(c) Except as otherwise provided in this subsection, the liability of an issuer, nominated person, or adviser is governed by any rules of custom or practice, such as the Uniform Customs and Practice for Documentary Credits, to which the letter of credit, confirmation, or other undertaking is expressly made subject. If (i) this title would govern the liability of an issuer, nominated person, or adviser under subsection (a) or (b) of this section, (ii) the relevant undertaking incorporates rules of custom or practice, and (iii) there is conflict between this title and those rules as applied to that undertaking, those rules govern except to the extent of any conflict with the nonvariable provisions specified in § 5-103(c) of this title.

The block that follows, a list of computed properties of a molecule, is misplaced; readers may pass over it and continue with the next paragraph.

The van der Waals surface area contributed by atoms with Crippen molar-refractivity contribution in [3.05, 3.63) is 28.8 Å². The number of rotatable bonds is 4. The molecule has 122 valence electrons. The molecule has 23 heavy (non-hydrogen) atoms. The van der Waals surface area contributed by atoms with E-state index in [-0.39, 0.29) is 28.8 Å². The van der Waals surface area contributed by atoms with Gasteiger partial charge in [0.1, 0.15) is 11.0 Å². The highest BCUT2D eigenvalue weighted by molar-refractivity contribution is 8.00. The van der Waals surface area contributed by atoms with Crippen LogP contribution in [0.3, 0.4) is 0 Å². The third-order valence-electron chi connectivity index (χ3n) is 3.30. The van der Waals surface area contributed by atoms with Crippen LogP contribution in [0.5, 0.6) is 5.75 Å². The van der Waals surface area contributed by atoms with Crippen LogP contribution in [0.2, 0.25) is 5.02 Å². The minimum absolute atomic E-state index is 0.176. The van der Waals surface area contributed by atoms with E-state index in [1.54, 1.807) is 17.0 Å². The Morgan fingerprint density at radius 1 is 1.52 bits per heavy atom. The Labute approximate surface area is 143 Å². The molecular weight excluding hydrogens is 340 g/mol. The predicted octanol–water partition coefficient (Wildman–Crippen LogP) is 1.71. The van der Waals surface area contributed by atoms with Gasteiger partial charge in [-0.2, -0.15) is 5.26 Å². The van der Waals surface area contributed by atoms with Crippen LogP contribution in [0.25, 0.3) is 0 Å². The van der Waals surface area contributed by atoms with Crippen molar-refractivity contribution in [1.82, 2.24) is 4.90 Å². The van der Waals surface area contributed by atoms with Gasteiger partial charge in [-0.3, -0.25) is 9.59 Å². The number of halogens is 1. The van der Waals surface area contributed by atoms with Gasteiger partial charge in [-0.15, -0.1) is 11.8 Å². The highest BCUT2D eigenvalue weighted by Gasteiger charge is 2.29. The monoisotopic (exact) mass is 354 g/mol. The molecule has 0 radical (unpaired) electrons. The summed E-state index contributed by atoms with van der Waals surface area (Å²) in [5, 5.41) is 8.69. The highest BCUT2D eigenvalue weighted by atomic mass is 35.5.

(d) If there is conflict between this title and Title 3, 4, 4A, or 9, this title governs.
(e) The forum for settling disputes arising out of an undertaking within this title may be chosen in the manner and with the binding effect that governing law may be chosen in accordance with subsection (a) of this section.


Added by Acts 1997, c. 652, § 2, eff. Oct. 1, 1997.

Editors' Notes